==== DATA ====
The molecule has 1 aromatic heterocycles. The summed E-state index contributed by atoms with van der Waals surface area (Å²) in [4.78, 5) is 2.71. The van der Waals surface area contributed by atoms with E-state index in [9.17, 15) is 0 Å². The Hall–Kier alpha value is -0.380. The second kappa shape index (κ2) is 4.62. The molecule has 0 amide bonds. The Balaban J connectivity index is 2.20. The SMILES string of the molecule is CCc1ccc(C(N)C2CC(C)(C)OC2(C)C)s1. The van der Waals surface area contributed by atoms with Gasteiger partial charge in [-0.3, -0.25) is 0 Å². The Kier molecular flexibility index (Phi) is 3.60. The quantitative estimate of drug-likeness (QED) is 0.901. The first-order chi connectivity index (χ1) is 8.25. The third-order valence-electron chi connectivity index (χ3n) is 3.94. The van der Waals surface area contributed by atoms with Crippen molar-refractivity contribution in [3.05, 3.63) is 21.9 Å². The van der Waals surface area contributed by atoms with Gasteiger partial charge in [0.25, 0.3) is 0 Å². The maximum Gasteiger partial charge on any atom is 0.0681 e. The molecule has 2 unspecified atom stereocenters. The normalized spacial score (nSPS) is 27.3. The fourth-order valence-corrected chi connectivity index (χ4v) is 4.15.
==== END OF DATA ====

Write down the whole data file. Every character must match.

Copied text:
The molecule has 1 aromatic heterocycles. The summed E-state index contributed by atoms with van der Waals surface area (Å²) in [4.78, 5) is 2.71. The van der Waals surface area contributed by atoms with E-state index in [9.17, 15) is 0 Å². The Hall–Kier alpha value is -0.380. The second kappa shape index (κ2) is 4.62. The molecule has 0 amide bonds. The Balaban J connectivity index is 2.20. The SMILES string of the molecule is CCc1ccc(C(N)C2CC(C)(C)OC2(C)C)s1. The van der Waals surface area contributed by atoms with Gasteiger partial charge in [-0.3, -0.25) is 0 Å². The Kier molecular flexibility index (Phi) is 3.60. The quantitative estimate of drug-likeness (QED) is 0.901. The first-order chi connectivity index (χ1) is 8.25. The third-order valence-electron chi connectivity index (χ3n) is 3.94. The van der Waals surface area contributed by atoms with Crippen molar-refractivity contribution in [3.05, 3.63) is 21.9 Å². The van der Waals surface area contributed by atoms with Gasteiger partial charge in [0.25, 0.3) is 0 Å². The maximum Gasteiger partial charge on any atom is 0.0681 e. The molecule has 2 unspecified atom stereocenters. The normalized spacial score (nSPS) is 27.3. The fourth-order valence-corrected chi connectivity index (χ4v) is 4.15.